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Although not a classification of insect by itself, the catepillar is a stage in the life form of many other insects -- from moths, to butterflies, to wasps. Despite the variety of insects that unique caterpillars may develop into, they still share a number of common traits.


Caterpillars have long segmented bodies with legs. They do not breathe through their mouths, but through a series of small tubules along the sides of their thorax and abdomen. These tubules are called 'spiracles', and inside the body they connect together into a network of airtubes. Although they have poor eyesight and hearing, they do have a series of six tiny eyelets or 'stemmata' on the lower portion of their head, and rely on their antennae to help them locate food.

Camoupillars: Many species of birds and animals consider caterpillars to be a tasty protein snack, so the caterpillars have evolved several methods of protecting and/or camouflaging themselves. These methods can be either passive, aggressive, or both. Some caterpillars have large 'false eyes' towards the rear of their abdomen. This is an attempt to convince predators that their back is actually their front, giving them an opportunity to escape to the 'rear' when attacked. Others have a body coloration that closely resembles their food plant.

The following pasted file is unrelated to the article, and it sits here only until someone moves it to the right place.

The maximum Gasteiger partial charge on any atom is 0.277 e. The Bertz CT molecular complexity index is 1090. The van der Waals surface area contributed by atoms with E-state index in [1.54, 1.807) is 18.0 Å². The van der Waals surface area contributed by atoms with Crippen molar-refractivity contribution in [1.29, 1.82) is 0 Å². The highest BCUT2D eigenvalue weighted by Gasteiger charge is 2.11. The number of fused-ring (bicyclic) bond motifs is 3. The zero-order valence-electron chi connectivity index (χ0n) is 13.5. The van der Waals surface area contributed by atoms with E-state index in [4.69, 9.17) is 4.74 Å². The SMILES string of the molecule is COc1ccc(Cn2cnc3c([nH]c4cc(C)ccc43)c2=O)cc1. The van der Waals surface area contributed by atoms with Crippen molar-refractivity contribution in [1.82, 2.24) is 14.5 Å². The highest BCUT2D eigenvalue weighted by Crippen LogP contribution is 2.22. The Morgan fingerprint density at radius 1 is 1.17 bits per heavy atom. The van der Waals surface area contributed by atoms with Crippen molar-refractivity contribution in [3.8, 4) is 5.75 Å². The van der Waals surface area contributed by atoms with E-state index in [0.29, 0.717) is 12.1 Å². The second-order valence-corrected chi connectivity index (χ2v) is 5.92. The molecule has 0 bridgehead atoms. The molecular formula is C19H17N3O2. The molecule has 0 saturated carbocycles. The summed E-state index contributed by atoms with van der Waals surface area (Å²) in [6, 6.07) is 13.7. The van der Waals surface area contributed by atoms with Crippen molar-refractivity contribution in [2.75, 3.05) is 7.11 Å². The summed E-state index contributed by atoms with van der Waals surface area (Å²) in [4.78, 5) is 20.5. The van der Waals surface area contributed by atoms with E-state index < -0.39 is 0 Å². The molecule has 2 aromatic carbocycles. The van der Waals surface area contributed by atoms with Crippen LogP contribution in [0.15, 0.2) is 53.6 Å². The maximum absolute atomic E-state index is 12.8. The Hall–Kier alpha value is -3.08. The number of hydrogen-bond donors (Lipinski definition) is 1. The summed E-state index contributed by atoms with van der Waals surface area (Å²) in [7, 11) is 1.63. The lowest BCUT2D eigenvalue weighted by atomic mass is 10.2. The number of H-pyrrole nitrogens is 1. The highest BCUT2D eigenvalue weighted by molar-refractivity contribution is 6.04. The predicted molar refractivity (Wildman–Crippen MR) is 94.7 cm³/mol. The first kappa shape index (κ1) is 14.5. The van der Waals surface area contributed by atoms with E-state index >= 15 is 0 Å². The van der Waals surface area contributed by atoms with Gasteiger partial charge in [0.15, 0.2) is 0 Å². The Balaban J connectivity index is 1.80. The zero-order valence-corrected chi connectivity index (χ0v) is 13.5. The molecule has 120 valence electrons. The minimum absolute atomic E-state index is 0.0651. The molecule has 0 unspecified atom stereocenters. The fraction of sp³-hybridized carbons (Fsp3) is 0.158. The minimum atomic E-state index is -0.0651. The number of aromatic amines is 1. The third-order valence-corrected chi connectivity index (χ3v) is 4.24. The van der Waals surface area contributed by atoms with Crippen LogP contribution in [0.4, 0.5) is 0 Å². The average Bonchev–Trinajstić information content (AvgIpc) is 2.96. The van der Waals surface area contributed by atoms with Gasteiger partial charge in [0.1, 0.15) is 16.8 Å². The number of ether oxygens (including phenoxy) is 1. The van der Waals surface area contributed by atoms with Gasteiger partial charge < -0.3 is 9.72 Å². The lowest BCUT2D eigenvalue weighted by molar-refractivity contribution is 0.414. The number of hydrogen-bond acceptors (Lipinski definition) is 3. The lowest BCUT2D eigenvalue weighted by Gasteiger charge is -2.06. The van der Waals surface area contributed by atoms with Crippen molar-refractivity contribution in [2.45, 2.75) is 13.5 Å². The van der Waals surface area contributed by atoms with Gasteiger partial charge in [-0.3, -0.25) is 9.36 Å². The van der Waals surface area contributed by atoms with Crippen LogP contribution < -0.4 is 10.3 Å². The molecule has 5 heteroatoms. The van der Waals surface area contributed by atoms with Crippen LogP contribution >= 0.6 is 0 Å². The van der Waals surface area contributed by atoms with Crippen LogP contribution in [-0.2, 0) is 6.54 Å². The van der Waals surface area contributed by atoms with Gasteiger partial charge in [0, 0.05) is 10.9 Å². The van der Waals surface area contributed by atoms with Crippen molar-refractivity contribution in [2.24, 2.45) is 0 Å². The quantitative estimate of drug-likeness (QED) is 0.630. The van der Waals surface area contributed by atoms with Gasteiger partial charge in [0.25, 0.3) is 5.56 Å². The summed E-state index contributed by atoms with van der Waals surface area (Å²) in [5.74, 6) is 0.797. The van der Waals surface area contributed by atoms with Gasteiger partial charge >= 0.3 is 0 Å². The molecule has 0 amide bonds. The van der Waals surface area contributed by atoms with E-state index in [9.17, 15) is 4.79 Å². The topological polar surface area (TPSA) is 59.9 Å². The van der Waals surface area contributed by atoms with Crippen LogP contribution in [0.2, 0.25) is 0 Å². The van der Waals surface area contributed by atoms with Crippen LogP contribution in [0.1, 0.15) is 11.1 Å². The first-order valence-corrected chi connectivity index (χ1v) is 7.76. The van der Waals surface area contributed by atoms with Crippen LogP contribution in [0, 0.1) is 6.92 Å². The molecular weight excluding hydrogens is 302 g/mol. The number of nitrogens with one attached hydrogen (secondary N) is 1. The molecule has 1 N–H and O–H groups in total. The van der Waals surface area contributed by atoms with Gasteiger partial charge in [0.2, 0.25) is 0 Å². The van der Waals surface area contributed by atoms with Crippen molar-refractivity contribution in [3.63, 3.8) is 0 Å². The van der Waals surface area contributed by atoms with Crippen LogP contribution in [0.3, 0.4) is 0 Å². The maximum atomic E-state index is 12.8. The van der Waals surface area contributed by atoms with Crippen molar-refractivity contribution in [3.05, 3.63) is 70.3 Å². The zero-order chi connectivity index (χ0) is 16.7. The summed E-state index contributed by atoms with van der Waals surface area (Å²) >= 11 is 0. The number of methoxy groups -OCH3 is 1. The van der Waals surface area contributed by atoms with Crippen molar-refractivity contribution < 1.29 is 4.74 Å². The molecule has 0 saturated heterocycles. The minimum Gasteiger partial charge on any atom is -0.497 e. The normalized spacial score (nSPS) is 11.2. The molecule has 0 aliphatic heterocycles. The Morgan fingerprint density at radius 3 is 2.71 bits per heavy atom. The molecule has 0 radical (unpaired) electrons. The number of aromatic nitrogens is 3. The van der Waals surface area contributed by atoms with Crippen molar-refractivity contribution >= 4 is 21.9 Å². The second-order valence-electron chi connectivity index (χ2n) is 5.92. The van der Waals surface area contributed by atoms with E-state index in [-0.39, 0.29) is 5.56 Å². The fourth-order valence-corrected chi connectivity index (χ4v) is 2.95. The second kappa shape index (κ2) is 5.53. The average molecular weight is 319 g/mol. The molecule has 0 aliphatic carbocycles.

Fighters: More aggressive self-defense measures are taken by the spitfires and hairy caterpillars. These caterpillars have spiny bristles or long fine hairs that will irritate anything that brushes against them, or spit acidic digestive juices at potential enemies. However, some birds, like cuckoos, will swallow the hairiest of caterpillars.

Poisonpillars: Some caterpillars eat the leaves of plants that are toxic to other animals. They are unaffected by the poison themselves, but it builds up in their system, making them highly toxic to anything that eats one of them. These toxic species, such as the Cinnabar moth (Tyria jacobaeae) caterpillars, are brightly striped or coloured in red and yellow - the 'danger' colours.

The aim of all these aggressive defense measures is to assure that any predator that eats (or tries to eat) one of them will not be in a hurry to repeat the experience.

Friendly communication: Some caterpillars obtain protection by associating themselves with ants. The Lycaenid butterflies are particularly well known. Recent findings have shown that they communicate with their ant protectors by means of vibrations as well as chemical means.

Big eaters: Caterpillars have rightfully been called eating machines. They eat leaves voraciously, shed their skins generally four or five times, and eventually pupate into an adult form. Caterpillars have the fastest growth rate of any animal in the world. For instance, a tobacco hornworm will increase its own weight ten thousand times in less than twenty days. One of their adaptations that enables them to eat this much is a mechanism in a specialized midgut which transports ions at a very high rate to the lumen (midgut cavity), to keep the potassium level higher in the midgut cavity than in the blood. This mechanism is not found in any vertebrates.

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